August 01 2007

The Daily Salad Finally Comes Out to Play

By Mark Sisson
27 Comments

Here’s my lunch today. The noon meal is my main meal every day and it’s almost always a big salad. I eat from a large mixing bowl to keep everything from spilling over (I’ve had this trusty bowl for years). A plate just won’t hold all this great stuff in. In fact, when visitors see my salad, they assume I’ve made enough for several people. Nope. All mine.

my daily salad

Today it was mixed greens, cherry tomatoes, mushrooms, red and yellow bell peppers, marinated artichoke hearts, snow peas, avocado, roasted pine nuts and a small portion of organic chicken breast. I dressed it (liberally) with a home-made concoction of virgin olive oil (I refuse to say “EVOO” on principle), balsamic vinegar, mustard and a dab of honey. It takes a whopping 3 minutes to make, because we keep all the ingredients in containers in the fridge, ready to go. I (or my wife) prep enough for several days’ worth of salads so that when lunchtime rolls around, we can literally grab a handful of this, a pinch of that, drizzle the dressing and dig in.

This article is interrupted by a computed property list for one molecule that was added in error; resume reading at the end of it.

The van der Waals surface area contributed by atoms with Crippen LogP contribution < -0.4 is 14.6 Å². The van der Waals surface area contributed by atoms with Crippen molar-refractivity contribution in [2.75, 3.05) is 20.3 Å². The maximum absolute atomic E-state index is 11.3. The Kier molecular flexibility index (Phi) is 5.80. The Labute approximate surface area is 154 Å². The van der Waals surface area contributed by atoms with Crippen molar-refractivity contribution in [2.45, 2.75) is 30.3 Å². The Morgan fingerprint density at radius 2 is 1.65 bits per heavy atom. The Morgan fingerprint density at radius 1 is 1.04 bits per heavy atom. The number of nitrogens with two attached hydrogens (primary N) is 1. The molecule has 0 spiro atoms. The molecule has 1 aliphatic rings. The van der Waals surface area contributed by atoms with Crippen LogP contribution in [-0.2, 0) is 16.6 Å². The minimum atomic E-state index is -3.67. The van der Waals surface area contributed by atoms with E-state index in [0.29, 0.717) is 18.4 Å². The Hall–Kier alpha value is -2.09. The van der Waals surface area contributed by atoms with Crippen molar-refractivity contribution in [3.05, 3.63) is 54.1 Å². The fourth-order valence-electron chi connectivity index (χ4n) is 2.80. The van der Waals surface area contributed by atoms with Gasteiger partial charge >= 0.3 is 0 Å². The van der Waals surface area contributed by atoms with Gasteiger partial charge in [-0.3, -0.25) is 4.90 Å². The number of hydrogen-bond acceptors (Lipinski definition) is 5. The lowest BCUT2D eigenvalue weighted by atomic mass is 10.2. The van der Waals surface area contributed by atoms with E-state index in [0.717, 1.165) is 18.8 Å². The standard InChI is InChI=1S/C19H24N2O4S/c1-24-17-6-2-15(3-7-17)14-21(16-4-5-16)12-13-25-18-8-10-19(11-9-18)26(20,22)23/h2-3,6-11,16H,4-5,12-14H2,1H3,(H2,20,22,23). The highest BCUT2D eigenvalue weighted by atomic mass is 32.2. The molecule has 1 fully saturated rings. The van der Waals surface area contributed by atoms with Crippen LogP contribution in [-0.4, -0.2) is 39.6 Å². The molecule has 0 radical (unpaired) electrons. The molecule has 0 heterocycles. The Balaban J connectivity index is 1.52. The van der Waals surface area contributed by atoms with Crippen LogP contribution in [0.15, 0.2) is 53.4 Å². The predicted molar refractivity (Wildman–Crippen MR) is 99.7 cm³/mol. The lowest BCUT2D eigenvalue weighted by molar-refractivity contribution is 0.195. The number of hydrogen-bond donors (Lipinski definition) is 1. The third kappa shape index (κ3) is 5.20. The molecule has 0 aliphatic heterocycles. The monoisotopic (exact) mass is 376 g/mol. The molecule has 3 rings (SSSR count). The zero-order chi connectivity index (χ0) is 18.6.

Note that other than the complex carbohydrates in the vegetables, this is essentially a no-carb meal. It’s satisfying – in fact, it’s my favorite meal – because there’s enough food to fill me up and the flavor is incredible every time. The boost of healthy fats and quality protein, along with all that fiber, keeps me full and energized for hours without driving insulin up.

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27 thoughts on “The Daily Salad Finally Comes Out to Play”